Plaza Mayor, late morning. Look at the jet trails

Getting from Barcelon seemed very easy—except for the part about waking up at 5 AM to get out to the airport. Fortunately, the traffic Tuesday morning was much lighter than when we arrived on Thursday. It only took about 35 minutes. The flight was smooth and we arrived about 20 minutes early. Iberia got those 20 minutes back by making us wait well over a half hour for our luggage.

We have done the drive from the airport to the city so often that we can comment on how the road construction has (or has not) progressed. Madrid is like Chicago in that no matter which road you choose to follow, it is pretty much guaranteed there will be construction on it. Our taxi driver, who possibly learned to drive in New York City, wasted no time and took every advantage to keep us moving and even surprised us by going through a little tunnel we did not know existed. He dropped us off directly in front of our building, which is on a street where we thought taxis were not allowed.

The apartment seemed unchanged from our visit a year ago so it did not take us long to get setup and outside for our required shopping.  We ate at a familiar restaurant and had an early night.

The weather forecast for Wednesday was good. As in Barcelona, the day was supposed to begin in the upper 40s and have a high in the mid 60s. It’s the first part that you have to pay attention to. It may have been 48 when we went out, but it often felt much colder. Many of the streets we walked in the morning were in shadow and they felt COLD. Our goal for this first outing was just to get out and walk around. We did that. We wanted to see if the construction around Puerta del Sol, which clogged up the whole area last year, had finished. It had and the Plaza was open and full of sunlight and people.

Construction at Mercado Sam Miguel

From Puerta del Sol we took a path to Plaza Mayor which allowed us to discover streets we had never encountered before. We did that on purpose—honest! Plaza Mayor was busy, but most of the outdoor café seating was unoccupied despite the bright sun. We worked our way to Mercado San Miguel, the revitalized mercado which houses many food stalls and food vendors. We found that parts of it were hidden behind construction fences, indicating even more “revitalization” was going on. When we got inside we were happy to see that it had regained much of its former lively atmosphere. Last year, after COVID, it seemed kind of gloomy, even if it was busy. This time, it was just busy enough. We got some lunch—we had planned to wait to eat a big meal until evening—and actually found a place at one of the crowded communal tables to eat it. The paella was just as good as we remembered.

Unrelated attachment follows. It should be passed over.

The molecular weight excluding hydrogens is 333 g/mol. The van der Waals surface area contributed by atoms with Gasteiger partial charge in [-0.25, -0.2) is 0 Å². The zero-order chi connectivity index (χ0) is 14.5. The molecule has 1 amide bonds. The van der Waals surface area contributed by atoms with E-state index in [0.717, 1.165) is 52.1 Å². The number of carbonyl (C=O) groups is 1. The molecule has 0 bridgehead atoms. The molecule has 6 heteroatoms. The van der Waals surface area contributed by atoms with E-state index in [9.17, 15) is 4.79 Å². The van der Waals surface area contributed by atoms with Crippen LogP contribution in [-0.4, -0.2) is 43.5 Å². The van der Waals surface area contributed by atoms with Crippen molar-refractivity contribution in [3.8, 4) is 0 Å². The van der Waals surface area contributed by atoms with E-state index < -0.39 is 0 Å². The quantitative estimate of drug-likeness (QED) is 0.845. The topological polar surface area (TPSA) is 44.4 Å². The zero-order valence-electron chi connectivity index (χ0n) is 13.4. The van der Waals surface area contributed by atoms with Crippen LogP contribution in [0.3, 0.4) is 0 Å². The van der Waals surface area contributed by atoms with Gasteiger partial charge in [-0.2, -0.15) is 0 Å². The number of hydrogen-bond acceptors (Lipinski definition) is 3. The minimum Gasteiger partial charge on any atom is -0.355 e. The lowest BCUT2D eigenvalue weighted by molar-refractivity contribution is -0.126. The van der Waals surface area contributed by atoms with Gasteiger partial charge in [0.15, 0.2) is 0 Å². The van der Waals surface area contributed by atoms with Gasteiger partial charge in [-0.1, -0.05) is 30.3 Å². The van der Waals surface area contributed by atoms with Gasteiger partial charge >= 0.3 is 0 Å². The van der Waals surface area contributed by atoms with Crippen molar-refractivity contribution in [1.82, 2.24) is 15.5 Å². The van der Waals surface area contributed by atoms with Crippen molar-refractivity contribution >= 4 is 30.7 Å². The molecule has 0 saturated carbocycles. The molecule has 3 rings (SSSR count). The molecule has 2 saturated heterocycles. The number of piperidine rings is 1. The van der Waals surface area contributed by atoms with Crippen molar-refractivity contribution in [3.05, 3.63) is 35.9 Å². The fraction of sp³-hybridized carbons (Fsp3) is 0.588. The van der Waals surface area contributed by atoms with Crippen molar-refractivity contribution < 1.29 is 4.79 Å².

Churros y parras con chocolate

We took route along Calle Mayor back to Puerta del Sol and decided to walk through [another] shopping area to Grand Via–a really big shopping area. Since we were discovering new routes, we took a different path than usual. We did that on purpose—honest! We headed in the direction of the apartment but decided that, since we were out, we might as well try to find a good churros place. With a little help from Google Maps, we did that, even though we went well past the apartment. We are glad we made the effort though. The churros, parras, and [hot] chocolate were very good. Plus, we got to have a discussion with the staff about making churros.

All that food put an end to our plan to have dinner out. We have all the ingredients for a good night in: some wine, cheese, and crackers. Tomorrow we are going to the Prado. We haven’t been there since before COVID, and are looking forward to it.

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